By Mary Clare Amselem
Young Americans are being crushed by student loan debt. Unfortunately, a new bailout proposal wouldn’t help them much in the long term.
On Monday, Sen. Bernie Sanders, I-Vt., and Rep. Ilhan Omar, D-Minn., introduced legislation to wipe out every dollar of student loan debt in the United States, eliminating it for roughly 45 million Americans. Additionally, the proposal would make public colleges and community colleges tuition-free.
In a press conference announcing the proposal, Sanders said, “The American people bailed out Wall Street. Now it is time for Wall Street to come to the aid of the middle-class people of this country.”
That’s not, however, what the bill would end up doing. Loan forgiveness will not be a bailout for the middle class, but rather for colleges and universities.
The reason schools keep raising their tuition is that students have easy access to federal student loans, and the government has a near-monopoly on the sector. Colleges know they can keep raising tuition without fear of losing students because federal loans serve as a guaranteed subsidy.
Thus, the cost of college has skyrocketed and students find themselves deeper in debt.
The solution is not to pay off existing student debt, but to dramatically reduce the federal subsidies pouring into higher education and restore the private market’s role in providing student loans.
This would put long-needed pressure on colleges to keep their costs in check, since students would no longer have unlimited, guaranteed funds from the government. This, in turn, would insulate taxpayers from having to cover loan defaults and forgiveness.
The Sanders proposal goes in the exact opposite direction.
Contrary to the plan introduced by Sen. Elizabeth Warren, D-Mass., which would forgive up to $50,000 of student loan debt based on one’s income, Sanders’ proposal would eliminate all student debt regardless of one’s level of need. A barista at Starbucks would get the same deal as a Donald Trump Jr.
Both plans would certainly increase federal subsidies for higher education, thus ignoring the root cause driving much of the $1.5 trillion student debt crisis.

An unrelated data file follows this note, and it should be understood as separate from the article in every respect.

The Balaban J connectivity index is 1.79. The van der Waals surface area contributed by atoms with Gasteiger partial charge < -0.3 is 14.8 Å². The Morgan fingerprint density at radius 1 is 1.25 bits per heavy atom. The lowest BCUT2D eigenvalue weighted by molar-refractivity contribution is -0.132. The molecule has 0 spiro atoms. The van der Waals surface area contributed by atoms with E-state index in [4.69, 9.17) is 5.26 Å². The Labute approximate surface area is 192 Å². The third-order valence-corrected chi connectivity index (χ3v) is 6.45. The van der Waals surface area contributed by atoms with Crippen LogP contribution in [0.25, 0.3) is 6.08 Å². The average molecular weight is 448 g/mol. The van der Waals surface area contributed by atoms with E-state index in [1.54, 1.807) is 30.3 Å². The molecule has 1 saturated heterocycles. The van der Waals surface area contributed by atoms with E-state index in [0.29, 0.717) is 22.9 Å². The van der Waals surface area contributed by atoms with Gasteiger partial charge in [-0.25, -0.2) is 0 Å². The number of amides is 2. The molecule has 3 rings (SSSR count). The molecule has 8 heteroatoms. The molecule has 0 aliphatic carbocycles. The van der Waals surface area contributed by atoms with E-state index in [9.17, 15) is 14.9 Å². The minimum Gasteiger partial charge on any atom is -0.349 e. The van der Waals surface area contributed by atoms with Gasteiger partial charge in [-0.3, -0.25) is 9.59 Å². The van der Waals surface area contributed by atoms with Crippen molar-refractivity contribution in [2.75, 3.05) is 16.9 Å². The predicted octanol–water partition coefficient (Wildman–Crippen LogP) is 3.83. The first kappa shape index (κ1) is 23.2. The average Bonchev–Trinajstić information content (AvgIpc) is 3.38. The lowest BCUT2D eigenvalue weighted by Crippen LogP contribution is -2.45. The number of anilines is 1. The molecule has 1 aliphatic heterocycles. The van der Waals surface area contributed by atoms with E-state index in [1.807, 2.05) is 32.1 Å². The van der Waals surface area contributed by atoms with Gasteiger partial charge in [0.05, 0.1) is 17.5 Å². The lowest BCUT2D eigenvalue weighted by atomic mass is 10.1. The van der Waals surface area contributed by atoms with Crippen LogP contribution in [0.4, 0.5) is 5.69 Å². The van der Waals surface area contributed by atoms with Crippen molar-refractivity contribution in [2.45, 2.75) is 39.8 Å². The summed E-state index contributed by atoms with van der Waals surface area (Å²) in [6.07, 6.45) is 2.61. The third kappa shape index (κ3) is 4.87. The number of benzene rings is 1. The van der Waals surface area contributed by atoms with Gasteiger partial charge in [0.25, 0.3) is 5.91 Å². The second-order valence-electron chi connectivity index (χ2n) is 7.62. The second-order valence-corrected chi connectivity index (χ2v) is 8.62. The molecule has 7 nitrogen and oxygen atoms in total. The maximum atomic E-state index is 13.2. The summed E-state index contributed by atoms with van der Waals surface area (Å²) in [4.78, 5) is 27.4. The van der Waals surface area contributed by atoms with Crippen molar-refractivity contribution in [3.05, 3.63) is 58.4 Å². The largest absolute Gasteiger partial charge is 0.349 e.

The Sanders bailout plan would be financed through a tax on Wall Street trading, which he claims would generate $2.2 trillion over the next 10 years. This includes a massive 0.5% tax on stock transactions and a 0.1% tax on bonds.
The Heritage Foundation’s Adam Michel has warned that such taxes would hurt the economy:
It would increase rather than decrease market volatility; it would hurt digital traders, who benefit the market; it would not raise as much revenue as projected; and the tax would ultimately be paid by American savers through lower investment returns and fewer economic opportunities.
Ultimately, the negative impact on the economy imposed by such taxes would far outweigh any perceived benefits.
At a time when Americans are more frustrated than ever with the education colleges are providing for the price, policymakers should be discussing ways to hold colleges accountable, rather than rewarding them with a blank check.
The best way to lower tuition and encourage colleges to provide a high-quality education would be to eliminate, or dramatically cap, federal lending.
Tightening the purse strings would make space for alternatives, such as private lending or income share agreements. This would not only lower costs, but prevent students from taking on unmanageable debt with no realistic plan to pay it back.
Faith in higher education is declining. Only 48% of Americans expressed confidence in the institution of higher education in a 2018 Gallup poll, down from 57% in 2015.
Policymakers should be looking at ways to reform the broken system and reshape its flawed incentive structure, rather than entrenching the status quo with more subsidies.
Free college and loan forgiveness sounds like an attractive offer on the surface. But damaging the economy, bailing out colleges that will only jack up tuition more, and weakening the quality of higher education in the process is a bad deal for every American.